Orange Legacy: How Syracuse University Accounts for Three Generations of Rotenberg Family Success
I had a great experience at Syracuse. My mom, my wife, my daughter, my business partner and too many family members to count have been educated here and done their part to create a lasting Rotenberg family legacy. We are filled with Orange pride.
The Rotenberg legacy at Syracuse University started when Clare Rotenberg ’53 attended Syracuse at what is now the David B. Falk College of Sport and Human Dynamics. She was the first of three generations of Rotenbergs to attend the University, most finding their way to the Whitman School as accounting majors. The family’s enthusiasm for everything Orange has not diminished over the years; in fact, it’s only gotten stronger.
Clare’s son, Neal Rotenberg ’79 met his wife of 42 years, Sharon Singer ’79, in a managerial accounting class. Sharon went on to use her accounting skills in her family’s business, ShopRite supermarkets, where she worked as head of finance. Today, she continues to use accounting to help run an aviation business. Neal, whose father, Jerry, is an accountant, began his career at Arthur Young (now EY). In 1986, he and Larry Meril ’77 founded their own accounting firm, Rotenberg Meril Solomon Bertiger & Guttilla PC. After 35 successful years, the firm merged in 2022 with Marcum LLP, the No. 10 accounting firm in the country, to offer clients a greater degree of specialization. Currently, Neal is a managing partner of the Saddle Brook, New Jersey, office.
Along the way, Neal and Sharon’s daughter, Olivia Rotenberg ’14, ’15 M.S., decided to follow the family tradition at Syracuse University. At first, she wasn’t sure she’d pursue accounting—or even the Whitman School. But after becoming unsatisfied with her first major, she went to her father for advice.
“Just humor me, and take one accounting class,” he said to her. “If you hate it, I’ll never bother you about it again.” She reluctantly registered for Introduction to Accounting at the Whitman School. At first, she struggled, but then “something clicked.” Before long, Olivia was majoring in accounting (and finance), following in the footsteps of her parents.
Neal is a pilot, so he and Sharon visited Olivia on campus at least once a month, even holding study groups on accounting and finance with her friends. When Olivia went to London for a semester abroad, Neal visited at least twice a month, as one of his biggest clients was based there. “Admittedly, she gets a lot of attention,” says her proud father.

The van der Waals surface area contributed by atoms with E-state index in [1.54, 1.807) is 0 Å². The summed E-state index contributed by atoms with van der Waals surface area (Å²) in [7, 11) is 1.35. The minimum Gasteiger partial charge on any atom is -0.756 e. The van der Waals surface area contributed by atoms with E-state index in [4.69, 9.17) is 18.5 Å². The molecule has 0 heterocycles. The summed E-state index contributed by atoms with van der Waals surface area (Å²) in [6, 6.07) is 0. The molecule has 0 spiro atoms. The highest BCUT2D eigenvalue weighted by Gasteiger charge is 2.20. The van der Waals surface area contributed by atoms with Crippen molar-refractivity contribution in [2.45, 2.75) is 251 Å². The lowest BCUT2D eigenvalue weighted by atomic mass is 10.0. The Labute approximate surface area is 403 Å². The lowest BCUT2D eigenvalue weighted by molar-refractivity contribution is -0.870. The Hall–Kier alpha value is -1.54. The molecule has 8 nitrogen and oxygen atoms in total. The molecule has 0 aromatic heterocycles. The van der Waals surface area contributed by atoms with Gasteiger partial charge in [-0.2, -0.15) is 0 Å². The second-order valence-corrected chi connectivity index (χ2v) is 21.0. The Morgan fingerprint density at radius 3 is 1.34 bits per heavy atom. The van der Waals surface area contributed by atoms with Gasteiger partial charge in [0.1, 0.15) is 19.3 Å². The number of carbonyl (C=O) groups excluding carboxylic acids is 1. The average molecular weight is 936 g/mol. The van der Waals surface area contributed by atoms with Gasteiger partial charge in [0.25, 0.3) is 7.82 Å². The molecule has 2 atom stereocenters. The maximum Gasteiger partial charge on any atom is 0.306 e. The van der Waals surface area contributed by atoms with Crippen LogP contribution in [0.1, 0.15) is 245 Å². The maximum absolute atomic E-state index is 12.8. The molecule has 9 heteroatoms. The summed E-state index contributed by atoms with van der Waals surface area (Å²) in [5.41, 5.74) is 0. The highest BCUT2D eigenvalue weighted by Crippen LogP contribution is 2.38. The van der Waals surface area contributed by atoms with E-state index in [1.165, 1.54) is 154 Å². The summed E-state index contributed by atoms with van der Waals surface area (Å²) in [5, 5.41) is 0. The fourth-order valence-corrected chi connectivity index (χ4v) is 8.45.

Olivia didn’t join her father’s firm after graduating. She wanted to work for the Big Four and forge her own path. Olivia started at EY and later went to work for BDO, where she met another accountant, Christopher Holt, whom she married in August. Today, she is an accounting manager at Castleton Commodities International.
“I always knew I wanted to go to Syracuse because my grandmother went there, my parents met there—aunts, uncles, cousins went—but it wasn’t until I finally came to Whitman that I truly fell in love with Syracuse University,” Olivia says. “It was, and continues to be, a lifeline of smart, accomplished people who have become colleagues and friends. To me, Syracuse University and the Whitman School do a great job of not only educating you but also bringing you into a community that you can stay in contact with forever.”
Other relatives also added to the University tradition, including Roy Rotenberg ’82, brother of Neal, who attended Whitman; his wife, Vanessa LaPorte-Rotenberg ’84, who studied dietetics management; and son, Connor ’19, a finance and marketing double major at Whitman. In addition, Sharon’s sister, Beth Singer ’77 (VPA), is a Syracuse University graduate.
Part of the Rotenberg legacy is remaining involved with the Whitman School, both financially and with time and talents. Olivia joined the Young Whitman Advisory Council in May and has participated on an accounting panel for the IMPRESS program and in a career training program in New York City as part of the Whitman Women in Finance career trip. Neal is a member of the Whitman Advisory Council and the Whitman Accounting Advisory Board.
“I’m extremely impressed with the caliber of today’s Whitman students, and I enjoy visiting campus to see how amazing and smart these kids are,” says Neal. “I had a great experience at Syracuse. My mom, my wife, my daughter, my business partner and too many family members to count have been educated here and done their part to create a lasting Rotenberg family legacy. We are filled with Orange pride.”
By Caroline K. Reff